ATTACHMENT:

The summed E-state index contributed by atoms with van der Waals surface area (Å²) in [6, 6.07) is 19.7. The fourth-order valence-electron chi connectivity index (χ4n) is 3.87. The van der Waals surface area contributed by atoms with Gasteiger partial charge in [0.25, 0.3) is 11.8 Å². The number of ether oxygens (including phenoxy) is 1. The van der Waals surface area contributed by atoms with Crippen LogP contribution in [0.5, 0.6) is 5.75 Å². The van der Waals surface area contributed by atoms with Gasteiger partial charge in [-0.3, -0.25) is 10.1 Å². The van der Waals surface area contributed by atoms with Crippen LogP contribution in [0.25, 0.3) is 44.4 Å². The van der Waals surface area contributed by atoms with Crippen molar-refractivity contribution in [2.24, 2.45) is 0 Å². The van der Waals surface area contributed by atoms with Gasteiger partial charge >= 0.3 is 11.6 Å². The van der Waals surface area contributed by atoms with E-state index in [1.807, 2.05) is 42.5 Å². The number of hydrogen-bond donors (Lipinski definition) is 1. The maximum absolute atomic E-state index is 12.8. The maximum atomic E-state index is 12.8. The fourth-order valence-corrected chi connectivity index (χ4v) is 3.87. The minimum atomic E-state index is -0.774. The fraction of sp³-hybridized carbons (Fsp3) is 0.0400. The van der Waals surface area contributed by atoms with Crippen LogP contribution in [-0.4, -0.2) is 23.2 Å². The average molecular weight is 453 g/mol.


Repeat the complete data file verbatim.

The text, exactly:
The summed E-state index contributed by atoms with van der Waals surface area (Å²) in [6, 6.07) is 19.7. The fourth-order valence-electron chi connectivity index (χ4n) is 3.87. The van der Waals surface area contributed by atoms with Gasteiger partial charge in [0.25, 0.3) is 11.8 Å². The number of ether oxygens (including phenoxy) is 1. The van der Waals surface area contributed by atoms with Crippen LogP contribution in [0.5, 0.6) is 5.75 Å². The van der Waals surface area contributed by atoms with Gasteiger partial charge in [-0.3, -0.25) is 10.1 Å². The van der Waals surface area contributed by atoms with Crippen LogP contribution in [0.25, 0.3) is 44.4 Å². The van der Waals surface area contributed by atoms with Crippen molar-refractivity contribution in [2.24, 2.45) is 0 Å². The van der Waals surface area contributed by atoms with Gasteiger partial charge >= 0.3 is 11.6 Å². The van der Waals surface area contributed by atoms with E-state index in [1.807, 2.05) is 42.5 Å². The number of hydrogen-bond donors (Lipinski definition) is 1. The maximum absolute atomic E-state index is 12.8. The maximum atomic E-state index is 12.8. The fourth-order valence-corrected chi connectivity index (χ4v) is 3.87. The minimum atomic E-state index is -0.774. The fraction of sp³-hybridized carbons (Fsp3) is 0.0400. The van der Waals surface area contributed by atoms with Crippen LogP contribution in [-0.4, -0.2) is 23.2 Å². The average molecular weight is 453 g/mol.